Wednesday, June 30, 2010


“Dear God, the stripper’s here,” a perfectly clipped Yankee accent announced as I walked into the lusciously landscaped New England backyard. Anxious to get a look at her myself, I whipped my head around, only to see my shadow. “Good grief; they’re talking about me!”      
It was August of 1993 and I was invited by Kate to a “lawn party” at her parent’s Connecticut home. Having never been to a “lawn party” (or Connecticut) my curiosity was piqued. Was it like a bridal shower? Should I bring something for the lawn? Weed killer? Rose Spray? Perhaps something organic like fox urine to repel those pesky little chipmunks and groundhogs? I decided to cover my bases and brought a chilled bottle of Chardonnay and a plant. 
          Kate hailed from a family of Protestants who booked passage on the Mayflower (they really did!) and followed the social register like my family followed the New York Yankees. Ignoring the stripper remark, I followed the white-pebbled path to the cool plush carpet of green grass. Consciously, my toes death-gripped the thong of my platform flip-flops in an effort to avoid kicking-up too many pebbles. I suppressed the urge to yank on my shorts that were dangerously defying gravity with every step I took.
I never attended a party where the congregation made no noise. It was like someone pressed the “mute” button. You could hear my family’s dinner-table conversation three blocks away. As foreign as the silence was the fact that there was not one strand of frizz, everyone appeared cool, and without exception, every hand held a perfectly leveled martini glass.  
Kate introduced me to her parents, Thurston Howell the Third and Lovey, who greeted me like I was an exotic…dancer. With eyes cast critically down, Lovey informed me, “Dear, no need to bring your own wine. We have a fully stocked bar.” Apparently, people in this social sect do not bring “gifts” to parties—they send monogrammed thank you notes afterwards. In my family, you bring a little something and leave with a lot of generic foil balls.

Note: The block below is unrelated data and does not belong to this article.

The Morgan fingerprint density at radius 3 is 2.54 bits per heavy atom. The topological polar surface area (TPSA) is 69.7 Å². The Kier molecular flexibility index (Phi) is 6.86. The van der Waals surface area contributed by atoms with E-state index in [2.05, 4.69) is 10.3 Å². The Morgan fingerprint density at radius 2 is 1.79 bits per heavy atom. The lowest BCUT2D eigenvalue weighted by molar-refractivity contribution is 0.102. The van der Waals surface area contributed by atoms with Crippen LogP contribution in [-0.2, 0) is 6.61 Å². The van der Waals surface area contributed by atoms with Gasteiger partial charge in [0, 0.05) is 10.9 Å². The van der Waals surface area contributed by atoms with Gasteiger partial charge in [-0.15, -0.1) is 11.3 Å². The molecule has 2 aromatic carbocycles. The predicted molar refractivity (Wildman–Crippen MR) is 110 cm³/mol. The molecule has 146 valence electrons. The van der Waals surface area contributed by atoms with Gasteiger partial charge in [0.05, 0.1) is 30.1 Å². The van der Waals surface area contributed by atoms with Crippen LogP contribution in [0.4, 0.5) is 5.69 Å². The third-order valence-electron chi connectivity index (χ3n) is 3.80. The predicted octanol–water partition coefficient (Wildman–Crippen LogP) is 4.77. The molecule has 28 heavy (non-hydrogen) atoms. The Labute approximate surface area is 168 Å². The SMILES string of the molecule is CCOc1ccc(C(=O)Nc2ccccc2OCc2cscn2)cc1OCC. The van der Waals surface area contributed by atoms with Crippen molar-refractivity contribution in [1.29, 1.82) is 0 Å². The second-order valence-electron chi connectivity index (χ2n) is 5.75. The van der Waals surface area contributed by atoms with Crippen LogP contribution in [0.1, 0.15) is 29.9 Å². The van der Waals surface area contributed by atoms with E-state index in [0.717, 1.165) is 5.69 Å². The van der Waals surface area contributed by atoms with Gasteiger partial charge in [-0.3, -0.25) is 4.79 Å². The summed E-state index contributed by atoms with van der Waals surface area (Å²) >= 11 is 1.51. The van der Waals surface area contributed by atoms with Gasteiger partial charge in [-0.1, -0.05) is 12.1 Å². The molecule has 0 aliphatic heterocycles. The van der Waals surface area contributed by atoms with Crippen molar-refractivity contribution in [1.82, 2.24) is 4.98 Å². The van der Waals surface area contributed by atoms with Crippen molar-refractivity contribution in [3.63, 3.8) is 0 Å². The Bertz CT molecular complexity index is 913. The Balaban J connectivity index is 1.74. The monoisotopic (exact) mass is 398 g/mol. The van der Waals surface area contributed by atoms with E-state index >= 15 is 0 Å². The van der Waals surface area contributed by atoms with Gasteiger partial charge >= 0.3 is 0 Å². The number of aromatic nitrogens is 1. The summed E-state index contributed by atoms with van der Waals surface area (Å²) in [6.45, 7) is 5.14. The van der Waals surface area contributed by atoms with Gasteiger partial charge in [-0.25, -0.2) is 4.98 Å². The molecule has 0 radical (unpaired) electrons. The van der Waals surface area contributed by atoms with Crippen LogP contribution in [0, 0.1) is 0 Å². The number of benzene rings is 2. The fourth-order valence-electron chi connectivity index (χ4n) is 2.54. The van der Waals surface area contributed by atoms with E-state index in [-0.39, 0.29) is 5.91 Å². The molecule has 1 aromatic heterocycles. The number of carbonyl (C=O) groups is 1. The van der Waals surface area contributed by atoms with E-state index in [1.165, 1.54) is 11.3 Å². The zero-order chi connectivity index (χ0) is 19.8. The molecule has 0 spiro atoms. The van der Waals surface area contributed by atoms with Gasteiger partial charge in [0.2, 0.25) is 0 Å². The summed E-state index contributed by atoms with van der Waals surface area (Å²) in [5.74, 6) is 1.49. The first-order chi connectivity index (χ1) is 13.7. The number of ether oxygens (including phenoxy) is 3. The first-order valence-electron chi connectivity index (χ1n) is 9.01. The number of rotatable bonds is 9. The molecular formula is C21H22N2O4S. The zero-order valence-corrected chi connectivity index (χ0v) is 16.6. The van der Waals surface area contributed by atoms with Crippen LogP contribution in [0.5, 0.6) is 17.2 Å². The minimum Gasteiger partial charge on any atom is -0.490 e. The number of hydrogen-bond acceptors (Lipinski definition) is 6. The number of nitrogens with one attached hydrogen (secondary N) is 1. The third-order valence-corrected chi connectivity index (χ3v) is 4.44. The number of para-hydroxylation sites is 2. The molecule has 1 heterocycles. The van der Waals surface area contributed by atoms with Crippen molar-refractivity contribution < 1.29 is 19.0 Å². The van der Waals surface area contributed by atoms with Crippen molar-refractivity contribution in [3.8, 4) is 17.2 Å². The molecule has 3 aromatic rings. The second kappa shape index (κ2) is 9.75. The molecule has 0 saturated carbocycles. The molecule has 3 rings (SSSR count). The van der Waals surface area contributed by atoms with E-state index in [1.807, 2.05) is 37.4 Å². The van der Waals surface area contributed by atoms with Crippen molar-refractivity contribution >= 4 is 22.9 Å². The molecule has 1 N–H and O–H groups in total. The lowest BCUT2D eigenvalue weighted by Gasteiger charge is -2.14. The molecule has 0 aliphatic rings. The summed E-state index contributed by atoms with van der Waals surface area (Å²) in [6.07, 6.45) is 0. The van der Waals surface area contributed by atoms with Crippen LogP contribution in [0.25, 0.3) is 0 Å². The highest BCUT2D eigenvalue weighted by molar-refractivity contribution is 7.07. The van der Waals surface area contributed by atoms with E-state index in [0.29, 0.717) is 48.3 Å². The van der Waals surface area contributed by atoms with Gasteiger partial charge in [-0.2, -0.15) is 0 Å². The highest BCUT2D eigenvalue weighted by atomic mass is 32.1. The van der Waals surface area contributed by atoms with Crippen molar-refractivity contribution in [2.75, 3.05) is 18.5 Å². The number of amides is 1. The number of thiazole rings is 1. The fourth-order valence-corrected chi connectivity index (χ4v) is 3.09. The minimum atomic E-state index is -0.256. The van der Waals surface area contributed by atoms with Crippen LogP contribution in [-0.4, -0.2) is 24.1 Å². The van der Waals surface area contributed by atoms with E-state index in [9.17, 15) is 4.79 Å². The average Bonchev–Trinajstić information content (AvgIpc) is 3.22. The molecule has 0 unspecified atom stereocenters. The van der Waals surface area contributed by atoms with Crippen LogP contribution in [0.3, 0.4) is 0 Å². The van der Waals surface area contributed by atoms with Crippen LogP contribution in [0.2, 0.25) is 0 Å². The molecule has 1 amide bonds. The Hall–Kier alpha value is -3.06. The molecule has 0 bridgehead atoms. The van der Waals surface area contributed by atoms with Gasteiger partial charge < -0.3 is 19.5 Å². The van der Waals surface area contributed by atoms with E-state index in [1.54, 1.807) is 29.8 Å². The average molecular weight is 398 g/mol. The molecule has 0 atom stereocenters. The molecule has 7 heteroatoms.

I left the Chardonnay to sweat on the butcher-block countertop, dumped the plant on the table, and made my way outside to the bar. I asked for a beer. Amused, the bartender stepped aside exposing the shelves of liquor. There were so many 750ml bottles of Beefeater Gin that it looked like the changing of the guard at Buckingham Palace. Apparently, only Beefeater martinis were being served. I suppose the label’s Beefeater Yeoman was reminiscent of the motherland from whose shores their ancestors sailed. Also, except for triangular cucumber and butter sandwiches, there was absolutely no food. The Pastor, ordering his third martini, informed me that the congregation suppers at the club on Saturdays, and cucumber sandwiches are light hors d’ouevres. Personally, a tray of ziti would have been the perfect hors d’oeuvre, but that’s Jersey talking.  
Halfway through the martini I felt a radiating loss of sensation in my pelvic region which is the supporting beam of the body. When it goes, it’s like a wrecking ball to the central nervous system and takes everything with it. My body became an amoeba that’s been sliced in half; each half uncontrollably slithering in different directions. I tried to sit on the cushioned patio chair, but, to Lovey’s consternation, I kept sliding off. The Cool Connecticut Yankees were confidently drinking their fifth or sixth martini, eyeballing me like some outlandish curiosity. Clearly, there’s an inherited talent to drinking martinis in the blazing August sun without physically dissolving. A talent this Jersey Girl did not possess.
I measured this experience against the previous week’s where I attended my friend’s mother’s bat mitzvah. There was so much food that I felt like I was a member of a wandering tribe on the buffet line. Everyone mingled, danced, ate, drank, and ate more! I fished someone’s grandmother’s teeth out of the toilet bowl after she switched from white wine to red. By the end of the night I was a member of the family. They even sent me home with an enormous tray of food and an invitation to Bubbie’s 80th!
These two seminal experiences taught me that the secret to having a great time is to drink like a Protestant, but party like a Jew.

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